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Tuesday, 17 July 2012

Waters older than the oceans....


How's my blogging? Leave some feedback, I get better at this, you get a better read!

I blog today from a bus in the Scottish highlands. It's spectacular, but it's a miracle there's any Internet connection at all up here.

So bear with me.

In 1983 a research team led by Jeffrey L Warner, studying samples of stony meteorite [1], found something unusual inside them: Luridly purple salt crystals [2] called Halite - common enough on Earth, but fragile, and seldom found in meteorites.

Inside those crystals they found tiny cavities, only a few microns across (one micron is one thousandth of a millimetre, or about the length of a smallish bacterium).


Image above: A super close-up of a tiny reservoir of water, trapped inside a blue halite (rock-salt) crystal, from the Monahans meteorite. The bit marked 'V' is a bubble of vapour, within the inclusion, and the bit marked 'L' the liquid part.. If you held it up to your ear, would you hear the whisper of ancient underground seas....no, that's just tinnitus. Image courtesy of Virginia Tech.

Inside those cavities they found water. Incredibly ancient water, that had been sitting inside the salt crystals for 4.5 billion years. Water carrying chemical clues; to what existence had been like for the rocky parent bodies, and how they had formed.

No.. hang on. I’m starting this story in the middle, aren’t I?

Meteorites, generally, are chips off larger objects: Protoplanets, many of which are thought to have been warm enough for an active geology, melting the ices inside them, and giving rise to subsurface water flows.

Water is an excellent carrier for chemical reactions, that’s why your insanely chemically complex body is better than three quarters water. So, when immersed in water, things could happen that otherwise wouldn’t have, especially if that water is saturated enough with something that crystals of it start to grow – and so the wet, underground rocks on these protoplanets began to grow salt crystals.

Crystals are funny things: They grow, they seed off pieces of themselves, and as they grow, sometimes a tiny bubble of the water they’re growing out of gets trapped on all sides by crystal, without filling up with crystal itself - Geologists call this a ‘fluid inclusion’

Image above: Protoplanets running into each other head first, at speed -  that's why the sky is full of rocks!

Then the protoplanet gets run into by something big: Another protoplanet, and possibly big enough to do totally pulverise it, scattering rocks across space.

Four and bit billion years go by. The rocks are preserved by the vacuum of space. Then a huge wall of green-blue makes an appearance – Earth. And a few minutes of violence, heat, and plasma later the rock is sitting on Terra Firma, for the first time in longer than the age of our world.

The rocks get picked up by one of the meteorite hunting expeditions that scour the ground after a large meteorite is seen, and get given names, like…. um, ALHA 77256. Well, no-one said life would be fair.


Research monkeys* chopped the rocks up, and looked at them with microscopes, electron microscopes, Raman spectrometers [5], and ion microprobes [6]. They found the water, still waiting, after all that time.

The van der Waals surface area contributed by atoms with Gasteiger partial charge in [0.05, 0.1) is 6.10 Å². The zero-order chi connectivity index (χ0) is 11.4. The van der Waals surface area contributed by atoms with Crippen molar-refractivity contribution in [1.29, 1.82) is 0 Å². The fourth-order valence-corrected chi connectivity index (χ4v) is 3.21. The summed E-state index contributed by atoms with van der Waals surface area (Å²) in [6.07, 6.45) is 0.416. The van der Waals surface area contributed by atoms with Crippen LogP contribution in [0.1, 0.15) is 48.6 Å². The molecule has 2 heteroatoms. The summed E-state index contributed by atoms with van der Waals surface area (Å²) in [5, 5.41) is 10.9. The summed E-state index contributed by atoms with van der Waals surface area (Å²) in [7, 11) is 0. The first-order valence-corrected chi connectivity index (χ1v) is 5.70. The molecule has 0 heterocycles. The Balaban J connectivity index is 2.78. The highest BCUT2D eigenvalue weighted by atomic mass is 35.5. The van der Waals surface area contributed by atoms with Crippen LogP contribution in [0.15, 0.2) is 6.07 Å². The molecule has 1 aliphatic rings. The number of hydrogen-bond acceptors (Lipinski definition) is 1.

And, because the water still contains the chemicals that were reacting in it when the crystal formed, that water is a snapshot of what was going on at that time. Even if it’s only the tiniest droplet.

Since Jeffrey Warner looked into those salt crystals [3], fluid inclusions have been found in a wide variety of meteorites, including the carbon rich rocks [4] that are thought to preserve the earliest materials and processes of the solar system.

What have they taught us?

The most important thing, is how hot the waters were: Some rocks show that they were rinsed by waters up to one hundred and fifty degrees Celsius. Others were never warmed above thirty. Ther’re suggestions that the water ebbed and returned, causing episodes of crystal growth. These waters were rich in salts, and contained carbon based chemistry, even in the relatively carbon-compound poor ordinary chondritic meteorites. Through these measurements we are beginning to build up a picture of the character, history, and processes, at play on these worlds that were gone long before the Sun rose over a molten early Earth.

Scientists hope for more: The fluid bubbles might act as time capsules, preserving structures such as organic carbon globules from the pre-solar nebula.

A four point five billion year journey, carrying capsules of water from deep space, delivering us on Earth the story of a long dead world.

Not a bad result, for someone pausing to pick up a rock lying on the floor….

List of links:

[1]http://www.nhm.ac.uk/nature-online/space/meteorites-dust/meteorite-types/stony/index.html
[2]http://www.psrd.hawaii.edu/Nov99/PurpleSalt.html
[3]http://www.geochem.geos.vt.edu/fluids/pdf/roedder/231_HI.pdf
[4]http://www.lpi.usra.edu/meetings/lpsc2001/pdf/1875.pdf
[5]http://en.wikipedia.org/wiki/Raman_spectroscopy
[6]http://www.geos.ed.ac.uk/facilities/ionprobe/





































2 comments:

  1. Waters older than the oceans is a very impressive post at all. I truly like this post for educative virtue. Thanks mate
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  2. My pleasure, glad you enjoyed it! :)

    ReplyDelete